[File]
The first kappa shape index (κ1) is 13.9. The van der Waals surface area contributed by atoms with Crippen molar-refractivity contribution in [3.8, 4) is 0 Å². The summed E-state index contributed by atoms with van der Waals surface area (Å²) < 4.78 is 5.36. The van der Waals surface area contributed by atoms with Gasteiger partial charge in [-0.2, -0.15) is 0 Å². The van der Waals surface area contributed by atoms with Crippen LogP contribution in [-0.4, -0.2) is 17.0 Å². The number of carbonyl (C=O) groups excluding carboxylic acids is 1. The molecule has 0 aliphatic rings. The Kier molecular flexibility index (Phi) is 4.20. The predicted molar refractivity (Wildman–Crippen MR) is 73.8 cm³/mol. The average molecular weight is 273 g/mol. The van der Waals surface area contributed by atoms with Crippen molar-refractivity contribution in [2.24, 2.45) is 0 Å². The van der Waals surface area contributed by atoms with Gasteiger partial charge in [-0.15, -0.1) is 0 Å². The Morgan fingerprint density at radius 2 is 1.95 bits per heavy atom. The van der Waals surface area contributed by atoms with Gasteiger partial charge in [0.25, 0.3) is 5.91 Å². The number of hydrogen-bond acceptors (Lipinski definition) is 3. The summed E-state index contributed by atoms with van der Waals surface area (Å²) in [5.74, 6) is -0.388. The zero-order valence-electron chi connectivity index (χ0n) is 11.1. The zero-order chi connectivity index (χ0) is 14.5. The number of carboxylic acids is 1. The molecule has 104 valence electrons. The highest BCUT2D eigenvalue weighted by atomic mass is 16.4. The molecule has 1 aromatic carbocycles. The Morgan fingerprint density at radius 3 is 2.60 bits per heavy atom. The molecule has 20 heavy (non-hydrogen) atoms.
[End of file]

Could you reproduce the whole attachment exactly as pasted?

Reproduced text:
The first kappa shape index (κ1) is 13.9. The van der Waals surface area contributed by atoms with Crippen molar-refractivity contribution in [3.8, 4) is 0 Å². The summed E-state index contributed by atoms with van der Waals surface area (Å²) < 4.78 is 5.36. The van der Waals surface area contributed by atoms with Gasteiger partial charge in [-0.2, -0.15) is 0 Å². The van der Waals surface area contributed by atoms with Crippen LogP contribution in [-0.4, -0.2) is 17.0 Å². The number of carbonyl (C=O) groups excluding carboxylic acids is 1. The molecule has 0 aliphatic rings. The Kier molecular flexibility index (Phi) is 4.20. The predicted molar refractivity (Wildman–Crippen MR) is 73.8 cm³/mol. The average molecular weight is 273 g/mol. The van der Waals surface area contributed by atoms with Crippen molar-refractivity contribution in [2.24, 2.45) is 0 Å². The van der Waals surface area contributed by atoms with Gasteiger partial charge in [-0.15, -0.1) is 0 Å². The Morgan fingerprint density at radius 2 is 1.95 bits per heavy atom. The van der Waals surface area contributed by atoms with Gasteiger partial charge in [0.25, 0.3) is 5.91 Å². The number of hydrogen-bond acceptors (Lipinski definition) is 3. The summed E-state index contributed by atoms with van der Waals surface area (Å²) in [5.74, 6) is -0.388. The zero-order valence-electron chi connectivity index (χ0n) is 11.1. The zero-order chi connectivity index (χ0) is 14.5. The number of carboxylic acids is 1. The molecule has 104 valence electrons. The highest BCUT2D eigenvalue weighted by atomic mass is 16.4. The molecule has 1 aromatic carbocycles. The Morgan fingerprint density at radius 3 is 2.60 bits per heavy atom. The molecule has 20 heavy (non-hydrogen) atoms.